Schools continue to evaluate safety measures


Katie Lyttle

SAFETY FIRST. Student Resource Officer Mike Campbell directs traffic before school starts. The SRO position is one of several ways the school system works to keep students safe.

By Micah Maynard, John Sevier Middle School

School safety: a common topic among students, parents, teachers, and even politicians. Teachers, students, police, and government officials have been debating new safety procedures to keep students safe in schools.

Holly Flora, the principal at Sevier Middle, makes sure that the school is safe and working properly.

“We work very hard to ensure that we are up to date on safety drills, procedures and that we have the very best protective equipment to ensure student safety,” she said. “We have a district which prioritizes safety and works very closely with the Kingsport Police Department.”

Many in the community agree that Sevier is a safe place for students. Mike Campbell, the School Resource Officer at Sevier, plays a critical role in keeping students and staff safe in case of an emergency.

“Every month we have fire safety drills, we have evacuation drills, anything pertaining to safety,” Campbell said. “The classrooms are locked. There is no unlocked entrance into the school.”

Some students feel safer because of the SRO’s presence.

“[I feel safer] because there is an SRO officer,” said Mason Tribble, an eighth grade student.

SROs are put in place to help protect students in case of a serious accident or dangerous emergency.

“If we were to have an active shooter, I’m the first line of defense,” Campbell said. “I would immediately confront the active shooter. I won’t be waiting for help.”

Other than the SRO, there are many other precautions that have been put in place to maintain the safety of students.

“We have interior and exterior cameras all over the school,” Campbell said. “And, of course, we are fortunate enough to have an SRO. We’re not security guards. We are armed police officers.”

Safety drills are another large part of school safety.

“We have regular drills that we record and report to ensure that we are regularly practicing what to do at different times of the day in case of an emergency,” Flora said.

Students are also closely monitored at all times to maintain their safety.

“It doesn’t always have to be about an active shooter,” Campbell said “We have fire drills, we have tornado drills, we have evacuation drills. All of those drills and practices that we put in place monthly are a big benefit, so that everybody knows what to do in case of an emergency.”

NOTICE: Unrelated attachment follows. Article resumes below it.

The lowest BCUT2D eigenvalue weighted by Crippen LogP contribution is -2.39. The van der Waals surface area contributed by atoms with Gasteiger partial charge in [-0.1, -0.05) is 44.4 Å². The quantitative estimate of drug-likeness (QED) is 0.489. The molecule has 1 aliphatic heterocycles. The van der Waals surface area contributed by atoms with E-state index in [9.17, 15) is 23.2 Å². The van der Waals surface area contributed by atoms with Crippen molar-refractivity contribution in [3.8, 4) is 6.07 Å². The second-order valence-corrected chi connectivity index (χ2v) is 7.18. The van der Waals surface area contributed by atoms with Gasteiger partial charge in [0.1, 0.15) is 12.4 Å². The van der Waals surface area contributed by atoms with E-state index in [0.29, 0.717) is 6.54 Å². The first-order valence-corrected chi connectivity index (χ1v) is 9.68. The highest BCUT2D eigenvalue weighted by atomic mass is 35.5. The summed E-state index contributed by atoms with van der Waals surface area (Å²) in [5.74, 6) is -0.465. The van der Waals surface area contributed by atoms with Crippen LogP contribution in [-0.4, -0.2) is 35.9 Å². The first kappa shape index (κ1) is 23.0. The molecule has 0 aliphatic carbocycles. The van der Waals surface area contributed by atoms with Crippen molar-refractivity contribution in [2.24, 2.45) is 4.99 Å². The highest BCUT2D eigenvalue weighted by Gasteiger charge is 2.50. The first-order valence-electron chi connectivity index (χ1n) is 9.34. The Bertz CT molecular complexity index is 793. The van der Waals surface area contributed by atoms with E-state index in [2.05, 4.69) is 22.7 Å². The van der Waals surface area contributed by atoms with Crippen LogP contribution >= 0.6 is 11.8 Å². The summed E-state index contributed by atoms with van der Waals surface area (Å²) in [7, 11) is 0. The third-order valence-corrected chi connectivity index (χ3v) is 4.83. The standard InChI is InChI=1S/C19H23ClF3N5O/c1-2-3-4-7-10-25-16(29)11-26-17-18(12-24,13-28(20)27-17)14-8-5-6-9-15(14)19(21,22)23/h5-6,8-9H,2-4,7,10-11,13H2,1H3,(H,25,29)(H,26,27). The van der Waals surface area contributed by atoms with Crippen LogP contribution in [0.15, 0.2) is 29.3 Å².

Teachers are supposed keep their classroom doors locked, yet some students feel this is not always the case.

“I think I feel more safe than unsafe,” Olivia Adinolfi, an eighth grade student, said. “During class, if teachers have their door open or unlocked, I feel unsafe.”

Another problem is that students can turn violent.

“I am most concerned about student mental health,” Flora said. “Often, when it comes to violence, there is trauma and unresolved issues that present themselves in unhealthy outcomes. If we can work to support students early and get students help, I hope that school violence would decrease.”

This and many other reasons serve as strong motivation to keep schools secure. Of course, Sevier is always updating its technology and safety procedures. In addition, the police force is always alert and ready to report to a school in case of an emergency.

“The camera system, the security system, everything is continuously upgrading,” Campbell said. “Hopefully by the new school year, we’ll have a whole new camera system within the school.”

The police department is also heavily involved in providing other means of support.

“Each year, our SROs and KPD have meetings with our school staff to provide simulations of emergencies so that our staff is prepared and practices what to do in case of an emergency,” Flora said.

Police are also attentive and aware of any trouble in a school.

“Through Kingsport City Schools, they’ve hired some additional School Resource Officers that are actually floaters, they’re not stationed in one particular school,” Campbell said. “If I needed an extra SRO to help me with a situation, I can get on the radio and ask for an extra SRO, and he would be here in a matter of minutes.”

Students also have ideas on how Sevier’s safety could be improved.

“Make all outside windows bullet proof,” Tribble said.

He believes that this could add more protection, as a shooter or other dangerous person could not gain entrance. There are also many ways that students can help to prevent accidents or dangerous situations.

“The best advice I have would be that students should always report anything that they find suspicious or concerning,” Flora said. “Often, middle school students are afraid to ‘snitch’ on a friend and they fear ‘getting a friend into trouble.’ Safety is a top priority and we would always rather be safe than sorry. We work very hard to protect student anonymity in these cases.”

Campbell agreed.

“If you see something, say something,” he said.

Flora feels very fortunate to work for Kingsport City Schools.

“SRO presence is a huge support in terms of safety,” she said. “I hope we continue to fund SRO positions across the city and I feel very lucky to be in a town like Kingsport, whose police department is as supportive as they are to our schools.”

This story was originally published on The Sequoyah Scribe on October 2, 2019.